The closest subantarctic islands to New Zealand, about 100 km south of Stewart Island, the Snares consist of two groups:
- North East Island, with Broughton Island, Alert Stack and several smaller islands. The main island is 2.8 sq km in size with steep cliffs on the west and gentle slopes on the east
- the much smaller Western Chain of five islands and stacks.
The Snares are granite, and predominantly forested with Olearia lyallii (tree daisy) and Brachyglottis stewartiae. The islands are noted for their huge flocks of seabirds, especially sooty shearwaters (tītī), with an average of almost two burrows every square metre. The Snares are free of introduced predators, and have only two introduced plants, making them one of the most untouched environments in New Zealand. Landing is not permitted.
860 kilometres south-east of Stewart Island, the Antipodes are New Zealand’s most distant subantarctic land. They have a total land area of 20.9 sq km, and the main island is about 7 kilometres by 5 kilometres. Bollons Island is north of the main island. The Antipodes are of comparatively recent volcanic origin, and the volcanic cones are the two central high points, Mts Waterhouse and Galloway (the highest at 366 m). From the centre there is an undulating plateau which leads down to coastal cliffs up to 160 m high. There are no harbours.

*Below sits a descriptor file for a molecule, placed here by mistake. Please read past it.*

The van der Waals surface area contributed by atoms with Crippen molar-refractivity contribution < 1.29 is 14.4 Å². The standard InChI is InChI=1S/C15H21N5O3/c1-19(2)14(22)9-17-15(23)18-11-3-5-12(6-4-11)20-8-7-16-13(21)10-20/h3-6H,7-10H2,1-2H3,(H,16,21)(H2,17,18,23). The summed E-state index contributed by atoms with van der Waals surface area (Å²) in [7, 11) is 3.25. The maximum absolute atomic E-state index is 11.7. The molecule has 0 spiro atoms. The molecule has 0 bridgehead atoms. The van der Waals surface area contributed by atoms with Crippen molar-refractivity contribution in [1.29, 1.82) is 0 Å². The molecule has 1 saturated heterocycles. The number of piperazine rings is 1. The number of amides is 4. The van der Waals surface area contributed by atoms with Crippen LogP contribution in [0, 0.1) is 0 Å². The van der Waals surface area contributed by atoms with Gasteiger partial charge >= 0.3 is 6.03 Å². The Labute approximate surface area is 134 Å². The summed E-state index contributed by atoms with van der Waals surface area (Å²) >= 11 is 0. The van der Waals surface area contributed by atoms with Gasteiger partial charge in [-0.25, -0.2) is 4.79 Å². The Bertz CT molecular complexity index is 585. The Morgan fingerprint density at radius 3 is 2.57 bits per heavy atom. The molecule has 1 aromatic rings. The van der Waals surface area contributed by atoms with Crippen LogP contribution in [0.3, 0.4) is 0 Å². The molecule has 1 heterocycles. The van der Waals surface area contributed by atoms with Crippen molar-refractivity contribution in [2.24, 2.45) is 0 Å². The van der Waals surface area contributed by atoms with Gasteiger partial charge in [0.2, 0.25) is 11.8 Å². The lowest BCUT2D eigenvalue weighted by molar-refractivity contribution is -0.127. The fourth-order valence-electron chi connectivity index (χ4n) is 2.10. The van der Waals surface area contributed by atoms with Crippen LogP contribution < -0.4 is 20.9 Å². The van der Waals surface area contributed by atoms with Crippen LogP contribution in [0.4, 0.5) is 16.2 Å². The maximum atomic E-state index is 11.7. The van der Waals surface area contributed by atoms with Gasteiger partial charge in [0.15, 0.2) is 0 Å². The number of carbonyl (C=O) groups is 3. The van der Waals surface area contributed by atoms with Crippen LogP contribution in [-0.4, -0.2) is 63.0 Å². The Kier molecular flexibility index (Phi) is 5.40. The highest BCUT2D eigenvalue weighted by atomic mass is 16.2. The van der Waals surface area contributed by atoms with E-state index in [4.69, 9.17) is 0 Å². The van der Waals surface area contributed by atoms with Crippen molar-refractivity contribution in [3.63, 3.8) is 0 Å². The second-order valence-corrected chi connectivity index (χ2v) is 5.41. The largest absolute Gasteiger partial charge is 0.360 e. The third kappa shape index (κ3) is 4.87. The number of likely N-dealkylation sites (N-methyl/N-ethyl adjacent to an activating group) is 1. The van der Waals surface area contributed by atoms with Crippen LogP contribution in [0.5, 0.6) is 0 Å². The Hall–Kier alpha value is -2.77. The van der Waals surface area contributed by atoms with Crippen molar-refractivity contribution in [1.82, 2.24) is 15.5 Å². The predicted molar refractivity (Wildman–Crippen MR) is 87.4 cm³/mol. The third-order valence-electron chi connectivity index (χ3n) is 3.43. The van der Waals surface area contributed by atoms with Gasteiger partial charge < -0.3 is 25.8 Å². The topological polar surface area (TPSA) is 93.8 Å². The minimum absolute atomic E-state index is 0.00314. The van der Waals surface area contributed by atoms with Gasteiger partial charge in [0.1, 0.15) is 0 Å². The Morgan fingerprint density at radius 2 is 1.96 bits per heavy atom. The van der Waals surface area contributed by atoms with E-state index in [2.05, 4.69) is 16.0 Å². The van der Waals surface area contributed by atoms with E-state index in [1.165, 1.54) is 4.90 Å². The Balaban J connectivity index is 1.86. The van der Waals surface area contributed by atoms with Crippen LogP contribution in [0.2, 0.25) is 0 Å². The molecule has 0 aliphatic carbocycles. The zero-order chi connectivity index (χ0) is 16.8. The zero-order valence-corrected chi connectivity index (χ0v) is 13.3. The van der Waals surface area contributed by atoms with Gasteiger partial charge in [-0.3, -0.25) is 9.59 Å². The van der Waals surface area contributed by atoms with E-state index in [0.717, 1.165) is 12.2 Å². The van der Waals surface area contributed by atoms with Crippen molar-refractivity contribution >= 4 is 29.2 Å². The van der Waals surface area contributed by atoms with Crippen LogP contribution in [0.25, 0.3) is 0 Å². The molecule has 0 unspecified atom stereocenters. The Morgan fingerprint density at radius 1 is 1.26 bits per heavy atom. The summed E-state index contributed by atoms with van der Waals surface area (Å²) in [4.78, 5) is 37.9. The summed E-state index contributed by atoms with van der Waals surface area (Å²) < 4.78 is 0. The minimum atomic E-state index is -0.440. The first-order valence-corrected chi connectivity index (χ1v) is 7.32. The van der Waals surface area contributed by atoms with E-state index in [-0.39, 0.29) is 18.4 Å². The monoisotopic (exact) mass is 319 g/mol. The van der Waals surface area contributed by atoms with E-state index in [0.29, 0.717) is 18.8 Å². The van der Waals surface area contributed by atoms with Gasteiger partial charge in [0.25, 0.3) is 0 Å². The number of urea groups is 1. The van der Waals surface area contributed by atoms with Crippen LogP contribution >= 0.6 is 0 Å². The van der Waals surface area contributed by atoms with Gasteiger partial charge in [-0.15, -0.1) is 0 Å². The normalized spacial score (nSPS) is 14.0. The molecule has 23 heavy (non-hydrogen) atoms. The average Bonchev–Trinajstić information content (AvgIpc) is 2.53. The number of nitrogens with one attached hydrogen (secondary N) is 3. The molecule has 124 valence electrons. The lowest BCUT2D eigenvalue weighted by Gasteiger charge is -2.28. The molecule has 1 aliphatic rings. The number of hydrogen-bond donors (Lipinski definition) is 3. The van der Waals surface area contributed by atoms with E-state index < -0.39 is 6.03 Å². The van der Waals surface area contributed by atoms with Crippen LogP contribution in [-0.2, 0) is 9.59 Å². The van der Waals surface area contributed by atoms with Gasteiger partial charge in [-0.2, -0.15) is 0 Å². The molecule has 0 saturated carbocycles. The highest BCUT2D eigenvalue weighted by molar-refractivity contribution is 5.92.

The landscape is tussock, fern and coprosma scrub. Two huts remain – a castaway depot and a Department of Lands and Survey hut.
The only introduced predators on the Antipodes Islands are mice, which eat the eggs and chicks of seabirds. In 2012 Gareth and Jo Morgan launched a public appeal. They agreed to match donations dollar for dollar, to raise $1 million to eradicate mice from the islands.
The Bounty Islands are 22 granite outcrops which stretch in three groups over 5 kilometres of stormy sea. They are 700 kilometres east of the South Island, and the total land area is only 135 hectares. The largest island, Depot Island, named because it held a castaway depot, is only 800 metres long, and 88 metres high at its highest point. The rocks are largely barren except for lichens, but are home to abundant bird life, especially penguins and mollymawks. There are no beaches or easy landing points.